We had a couple meetings that came up, and I reminded WABA, do not send in the cavalry—you can’t send in people from outside the neighborhood to come and talk about biking, because it’s just not going to work. You really have to build your advocacy at the neighborhood level. This is where Black Women Bike comes in, because a lot of us do live in these neighborhoods and it’s up to us to be visible. Even for other communities, Latino, even women, we have to be present and visible in our neighborhoods.

What do you say, though, if there’s a community that simply isn’t interested in biking? Is it a solution that’s not for everyone?

I don’t think it is. You almost have to think of it like a bell curve. There’s the upper 10 percent— they’re doing it. There’s no need to preach to that choir. There’s that 10 percent that are never going to do it, for whatever reason—it could be physical inability—but there’s no desire to do it, and that’s cool. There’s that group in the middle—we still have 80 percent of the population that are all potential bikers.

You’re going to have to do baby steps. One of the things that we did, we partnered with the Pennsylvania Avenue Baptist Church, and we had a cycling class. And we had a woman who was an adult that had never been on a bike before, and was willing to bike for the first time. So sometimes just baby steps like that—you know, working with the churches to reach some of these populations.

To me, the market is so wide-open, that for every person that doesn’t want to do it, we can find eight other people that are at least willing to try.

What’s your ultimate goal with Black Women Bike D.C.?

My ultimate goal is for it to be just Black Women Bike—obviously D.C. being the mother chapter. But starting to get to the point where we have the numbers in D.C. that are actually counted. Right now, we don’t even know what the percentage is. We know that Blacks only make up 10 percent of cyclists in D.C., and so we’re even a smaller number.

So, one, get ourselves up to a number that it’s felt and it’s seen and it’s not this rarity. And also working to empower different income echelons. Because the reality is right now, we are appealing to the Black middle-class. Our members are probably very comparable to WABA’s members—it’s Black women, but it’s the highly educated, white-collar professionals.

So now, how do we reach those other groups of Black women that are there? How do we reach that woman who may be a service worker who has to take a bus at five o’clock in the morning, when a bike would get her there so much faster?

And then, once you have a model here that works, how do you then begin to move this around the country?

The challenge—that’s everywhere. Biking makes so much sense for basic transportation for a lot of people, and how do you spread that message? How do you make it accessible and help make it work for people?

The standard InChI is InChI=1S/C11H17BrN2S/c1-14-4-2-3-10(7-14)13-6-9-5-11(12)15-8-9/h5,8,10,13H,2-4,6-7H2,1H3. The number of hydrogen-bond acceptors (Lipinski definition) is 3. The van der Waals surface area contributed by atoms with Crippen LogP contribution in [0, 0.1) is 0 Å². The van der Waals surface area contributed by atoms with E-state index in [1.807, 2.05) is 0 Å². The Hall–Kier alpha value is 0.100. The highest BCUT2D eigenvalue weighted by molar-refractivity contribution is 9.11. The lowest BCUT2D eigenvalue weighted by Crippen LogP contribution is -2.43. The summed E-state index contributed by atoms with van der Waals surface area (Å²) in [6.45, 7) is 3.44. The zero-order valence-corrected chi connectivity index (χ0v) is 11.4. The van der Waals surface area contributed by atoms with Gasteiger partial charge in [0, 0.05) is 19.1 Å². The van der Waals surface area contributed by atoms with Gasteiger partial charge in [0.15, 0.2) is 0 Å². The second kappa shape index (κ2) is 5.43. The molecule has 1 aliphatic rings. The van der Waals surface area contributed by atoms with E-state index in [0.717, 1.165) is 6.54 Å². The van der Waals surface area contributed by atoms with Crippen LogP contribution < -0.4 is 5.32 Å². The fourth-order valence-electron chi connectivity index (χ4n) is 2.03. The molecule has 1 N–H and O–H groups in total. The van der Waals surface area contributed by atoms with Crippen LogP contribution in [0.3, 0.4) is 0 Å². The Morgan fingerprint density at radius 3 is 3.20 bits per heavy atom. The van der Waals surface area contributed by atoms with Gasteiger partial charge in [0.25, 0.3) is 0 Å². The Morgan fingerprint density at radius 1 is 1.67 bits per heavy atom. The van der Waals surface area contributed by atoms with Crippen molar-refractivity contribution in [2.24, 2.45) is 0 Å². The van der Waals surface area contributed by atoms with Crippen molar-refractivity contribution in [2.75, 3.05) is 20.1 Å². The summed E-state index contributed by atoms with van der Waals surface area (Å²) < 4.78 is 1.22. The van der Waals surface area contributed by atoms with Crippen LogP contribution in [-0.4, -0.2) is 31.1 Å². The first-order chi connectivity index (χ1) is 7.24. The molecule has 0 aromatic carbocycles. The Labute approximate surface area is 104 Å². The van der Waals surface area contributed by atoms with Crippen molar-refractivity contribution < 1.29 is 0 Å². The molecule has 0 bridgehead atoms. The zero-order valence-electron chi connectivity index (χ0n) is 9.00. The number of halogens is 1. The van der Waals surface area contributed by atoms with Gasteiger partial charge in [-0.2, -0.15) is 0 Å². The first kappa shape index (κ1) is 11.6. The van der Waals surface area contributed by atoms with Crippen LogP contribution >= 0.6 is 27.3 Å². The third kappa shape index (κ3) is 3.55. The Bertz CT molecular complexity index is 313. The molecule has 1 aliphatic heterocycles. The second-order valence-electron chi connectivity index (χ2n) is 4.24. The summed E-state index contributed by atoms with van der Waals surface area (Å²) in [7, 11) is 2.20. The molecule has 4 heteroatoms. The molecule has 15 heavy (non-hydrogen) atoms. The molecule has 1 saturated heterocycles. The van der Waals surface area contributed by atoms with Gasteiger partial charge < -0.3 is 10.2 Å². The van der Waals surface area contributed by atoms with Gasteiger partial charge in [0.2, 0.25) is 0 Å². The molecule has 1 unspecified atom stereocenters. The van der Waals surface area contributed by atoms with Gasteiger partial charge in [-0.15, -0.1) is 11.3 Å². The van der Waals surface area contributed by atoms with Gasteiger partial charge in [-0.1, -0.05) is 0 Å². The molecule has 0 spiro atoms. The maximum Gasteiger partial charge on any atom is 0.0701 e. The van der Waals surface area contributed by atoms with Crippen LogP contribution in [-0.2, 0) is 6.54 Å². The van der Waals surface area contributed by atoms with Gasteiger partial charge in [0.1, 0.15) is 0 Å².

Right. And you know—I’m going to put my little urban planner hat on—there are a couple challenges that you end up facing. One—it’s an infrastructure thing. So someone may say, hey, I would bike, but there’s no bike racks. So OK, great, that’s easy to fix, let’s get some bike racks wherever you need them to go. That part’s kind of the low-hanging fruit.

But the challenge is, particularly when you’re dealing with mothers—I have to get my child to school. But what you have in D.C. is, particularly in some of the Black neighborhoods, you have mothers taking their kids to school halfway across the city. And now that changes it—if I have to travel seven miles to get my child to school, I’m not going to bike, plain and simple.

And that’s where the role of schools becomes important, and it’s a longer-term thing. It’s work. But it’s doing two things—making sure that schools are at the transportation planning table, but then also making sure that transportation advocates are at the education table. Because if you have strong neighborhood schools, then mothers and fathers can bike or walk with their kid to school, and then bike to work or wherever they need to go.

I think that what’s really key is getting the leadership of the city to embrace cycling as a mode of transportation. I think that attitude definitely reflects leadership. I think the key is for decision-makers to cycle. Not that they have to do it all the time, but I would like to see the decision-makers of the city, even if it’s during bike-to-work day or a car-free day, to bike around the neighborhoods that they represent so that they can understand what it’s like on a bike.

I’ve had leaders say strange things, like “I see motorists obeying the law.” Well, it’s a lot different when you’re in a vehicle, versus when you’re on a bike and you have a bunch of people operating two thousand pounds of machinery around you. It’s a very different perspective. And so I think it is important that decision-makers to understand the perspective of cyclists.

That was mentioned at the national Bike summit—inviting your local and state, and even national, representatives to go on a bike ride. If you can get a city councilperson to go on a bike ride with you, that can go a long way.

I also think that the bike shops have a role to play in cycling. For most people, the bike shop is that person’s first introduction into cycling. If I’m a newbie and I decide to go get a bike, the first thing I’m going to do is go to the bike shop. And that experience is going to dictate whether I continue to bike or I walk away.

Many bike shops are fighting for the same 10 percent of the market share, the people that are all Lycra’d out that want the fancy road bikes. But understanding that there are people who just want to go from point A to point B is important. The bike shops have a role to be accommodating to people, and to really educate people. It’s a two-fer: the educational piece, and the understanding of what their real needs are.

I’m very thankful that when I got my bike, as part of winning the contest, the bike specialist sat with me for an hour to figure out what was going to be the best bike for me. The bike shop that I used—Bicycle Space—they get it. They’re building their business by reaching that average citizen. When people love their bike, they’re going to bike.